Closed communities are more easily defined as communities, since their boundaries are marked more clearly. Sharp boundaries between closed communities are called ecotones. They are especially prominent when the environmental gradient is fairly rapid, such as the transition between a wetland and adjacent woodlands. Nevertheless, they can also be present along gradual boundaries, such as the transition between grasslands and forest along long-range moisture gradients. In this case the boundaries are maintained by mutual inhibition, as when grasses prevent tree seeds from germinating and trees prevent grasses from growing by shading them.
Ecotones have greater species diversity not only because they may have representatives of two communities, but because some species benefit directly from both communities. This is called the edge effect, a concept that is attributed to Aldo Leopold. Many birds, such as the American robin, for example, nest in the forest but feed in fields. Human alterations to the landscape, such as by clearing fields or putting roads through wilderness areas, result in increasing the edges. This also has the effect of decreasing the area of each community, which can reduce the number of species each can support [equation (14.34)], and particular species with large area requirements may be eliminated.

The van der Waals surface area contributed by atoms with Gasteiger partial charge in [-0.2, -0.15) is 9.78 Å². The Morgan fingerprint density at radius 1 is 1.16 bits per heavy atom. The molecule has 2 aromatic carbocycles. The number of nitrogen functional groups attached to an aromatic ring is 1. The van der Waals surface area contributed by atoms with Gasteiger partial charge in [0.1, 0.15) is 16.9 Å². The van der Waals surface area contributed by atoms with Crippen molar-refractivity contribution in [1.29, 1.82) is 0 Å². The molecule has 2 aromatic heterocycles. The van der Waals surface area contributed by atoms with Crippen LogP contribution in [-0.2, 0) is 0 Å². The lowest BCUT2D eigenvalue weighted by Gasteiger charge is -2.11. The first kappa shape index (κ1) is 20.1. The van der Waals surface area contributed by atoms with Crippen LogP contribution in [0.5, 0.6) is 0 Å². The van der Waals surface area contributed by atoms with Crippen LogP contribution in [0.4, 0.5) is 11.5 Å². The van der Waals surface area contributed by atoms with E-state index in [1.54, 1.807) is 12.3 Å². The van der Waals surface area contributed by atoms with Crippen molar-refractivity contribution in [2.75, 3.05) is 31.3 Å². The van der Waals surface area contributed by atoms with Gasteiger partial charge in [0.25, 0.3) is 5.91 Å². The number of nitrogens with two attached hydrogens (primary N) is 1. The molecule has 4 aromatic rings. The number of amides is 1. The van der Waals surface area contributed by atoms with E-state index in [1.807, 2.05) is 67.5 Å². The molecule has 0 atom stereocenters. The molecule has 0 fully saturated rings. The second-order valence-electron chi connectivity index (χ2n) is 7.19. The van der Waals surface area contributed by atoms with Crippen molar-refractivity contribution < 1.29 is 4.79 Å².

We saw previously how the number of species tends to increase with the area of the ecosystem. However, each species may not necessarily range over the entire area, but rather, be limited by environmental conditions to a subset. It turns out, that most species have small ranges, and fewer have large ranges. Species with larger ranges also tend to have greater population density. These tendencies may be due to the differing dispersion capabilities of species or (as some think) to the artifacts of sampling, which are biased against rarer species.
Individuals within a population tend to distribute themselves more or less evenly due to intraspecies competition. Individuals or groups of vertebrates tend to restrict themselves to an area known as the home range. If the home range is defended aggressively and does not overlap with those of neighbors, it is called a territory. Species with complicated reproductive behavior, such as nest building and extended care of young, are more likely to be territorial. Birds form territories more often than other groups. Territoriality is a way to avoid the need for aggressiveness, since once a territory is formed and marked, others of the same species tend to respect it.
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